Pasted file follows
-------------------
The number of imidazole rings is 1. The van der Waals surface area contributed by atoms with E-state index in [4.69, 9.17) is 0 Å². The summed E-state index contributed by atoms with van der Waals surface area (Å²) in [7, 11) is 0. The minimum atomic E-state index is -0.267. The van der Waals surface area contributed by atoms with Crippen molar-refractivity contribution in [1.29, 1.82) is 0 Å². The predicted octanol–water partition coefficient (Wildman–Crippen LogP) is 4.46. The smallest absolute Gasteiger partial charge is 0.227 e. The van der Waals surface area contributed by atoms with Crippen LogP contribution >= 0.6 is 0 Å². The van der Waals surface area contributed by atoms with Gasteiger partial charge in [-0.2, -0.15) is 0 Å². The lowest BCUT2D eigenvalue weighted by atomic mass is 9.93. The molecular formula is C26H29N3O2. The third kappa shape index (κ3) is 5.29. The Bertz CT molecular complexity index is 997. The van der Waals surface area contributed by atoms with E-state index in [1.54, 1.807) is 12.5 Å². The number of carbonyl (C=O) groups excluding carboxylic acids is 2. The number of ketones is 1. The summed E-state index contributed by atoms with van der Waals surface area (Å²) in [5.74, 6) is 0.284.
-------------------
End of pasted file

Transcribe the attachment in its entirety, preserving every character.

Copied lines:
The number of imidazole rings is 1. The van der Waals surface area contributed by atoms with E-state index in [4.69, 9.17) is 0 Å². The summed E-state index contributed by atoms with van der Waals surface area (Å²) in [7, 11) is 0. The minimum atomic E-state index is -0.267. The van der Waals surface area contributed by atoms with Crippen molar-refractivity contribution in [1.29, 1.82) is 0 Å². The predicted octanol–water partition coefficient (Wildman–Crippen LogP) is 4.46. The smallest absolute Gasteiger partial charge is 0.227 e. The van der Waals surface area contributed by atoms with Crippen LogP contribution >= 0.6 is 0 Å². The van der Waals surface area contributed by atoms with Gasteiger partial charge in [-0.2, -0.15) is 0 Å². The lowest BCUT2D eigenvalue weighted by atomic mass is 9.93. The molecular formula is C26H29N3O2. The third kappa shape index (κ3) is 5.29. The Bertz CT molecular complexity index is 997. The van der Waals surface area contributed by atoms with E-state index in [1.54, 1.807) is 12.5 Å². The number of carbonyl (C=O) groups excluding carboxylic acids is 2. The number of ketones is 1. The summed E-state index contributed by atoms with van der Waals surface area (Å²) in [5.74, 6) is 0.284.